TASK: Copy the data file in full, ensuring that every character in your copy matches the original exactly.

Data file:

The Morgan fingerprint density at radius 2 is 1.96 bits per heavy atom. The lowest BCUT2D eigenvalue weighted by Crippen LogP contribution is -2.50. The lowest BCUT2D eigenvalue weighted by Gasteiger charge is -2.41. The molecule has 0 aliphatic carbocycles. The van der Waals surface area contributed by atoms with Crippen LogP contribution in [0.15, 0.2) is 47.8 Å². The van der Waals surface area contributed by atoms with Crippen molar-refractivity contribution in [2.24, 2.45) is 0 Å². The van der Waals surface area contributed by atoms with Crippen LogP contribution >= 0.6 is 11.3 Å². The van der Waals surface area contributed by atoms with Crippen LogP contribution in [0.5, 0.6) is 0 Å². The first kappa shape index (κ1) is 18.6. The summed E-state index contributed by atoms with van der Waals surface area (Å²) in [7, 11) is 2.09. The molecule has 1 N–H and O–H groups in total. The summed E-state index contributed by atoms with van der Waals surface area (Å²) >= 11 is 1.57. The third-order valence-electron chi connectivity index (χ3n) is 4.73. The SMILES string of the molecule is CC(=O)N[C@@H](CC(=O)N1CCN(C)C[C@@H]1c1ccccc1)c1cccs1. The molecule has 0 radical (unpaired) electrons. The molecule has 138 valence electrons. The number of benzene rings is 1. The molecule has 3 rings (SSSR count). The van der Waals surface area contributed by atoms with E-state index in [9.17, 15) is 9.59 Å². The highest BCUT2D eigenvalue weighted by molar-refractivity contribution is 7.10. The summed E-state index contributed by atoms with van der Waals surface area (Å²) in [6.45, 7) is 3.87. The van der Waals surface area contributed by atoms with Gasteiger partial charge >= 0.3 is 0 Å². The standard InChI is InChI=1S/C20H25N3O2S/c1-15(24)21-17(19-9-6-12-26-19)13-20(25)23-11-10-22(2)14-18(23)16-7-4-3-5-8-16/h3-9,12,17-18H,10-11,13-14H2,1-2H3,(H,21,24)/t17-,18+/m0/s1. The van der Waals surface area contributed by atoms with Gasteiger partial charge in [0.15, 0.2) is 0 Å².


The Morgan fingerprint density at radius 2 is 1.96 bits per heavy atom. The lowest BCUT2D eigenvalue weighted by Crippen LogP contribution is -2.50. The lowest BCUT2D eigenvalue weighted by Gasteiger charge is -2.41. The molecule has 0 aliphatic carbocycles. The van der Waals surface area contributed by atoms with Crippen LogP contribution in [0.15, 0.2) is 47.8 Å². The van der Waals surface area contributed by atoms with Crippen molar-refractivity contribution in [2.24, 2.45) is 0 Å². The van der Waals surface area contributed by atoms with Crippen LogP contribution >= 0.6 is 11.3 Å². The van der Waals surface area contributed by atoms with Crippen LogP contribution in [0.5, 0.6) is 0 Å². The first kappa shape index (κ1) is 18.6. The summed E-state index contributed by atoms with van der Waals surface area (Å²) in [7, 11) is 2.09. The molecule has 1 N–H and O–H groups in total. The summed E-state index contributed by atoms with van der Waals surface area (Å²) >= 11 is 1.57. The third-order valence-electron chi connectivity index (χ3n) is 4.73. The SMILES string of the molecule is CC(=O)N[C@@H](CC(=O)N1CCN(C)C[C@@H]1c1ccccc1)c1cccs1. The molecule has 0 radical (unpaired) electrons. The molecule has 138 valence electrons. The number of benzene rings is 1. The molecule has 3 rings (SSSR count). The van der Waals surface area contributed by atoms with E-state index in [9.17, 15) is 9.59 Å². The highest BCUT2D eigenvalue weighted by molar-refractivity contribution is 7.10. The summed E-state index contributed by atoms with van der Waals surface area (Å²) in [6.45, 7) is 3.87. The van der Waals surface area contributed by atoms with Gasteiger partial charge >= 0.3 is 0 Å². The standard InChI is InChI=1S/C20H25N3O2S/c1-15(24)21-17(19-9-6-12-26-19)13-20(25)23-11-10-22(2)14-18(23)16-7-4-3-5-8-16/h3-9,12,17-18H,10-11,13-14H2,1-2H3,(H,21,24)/t17-,18+/m0/s1. The van der Waals surface area contributed by atoms with Gasteiger partial charge in [0.15, 0.2) is 0 Å².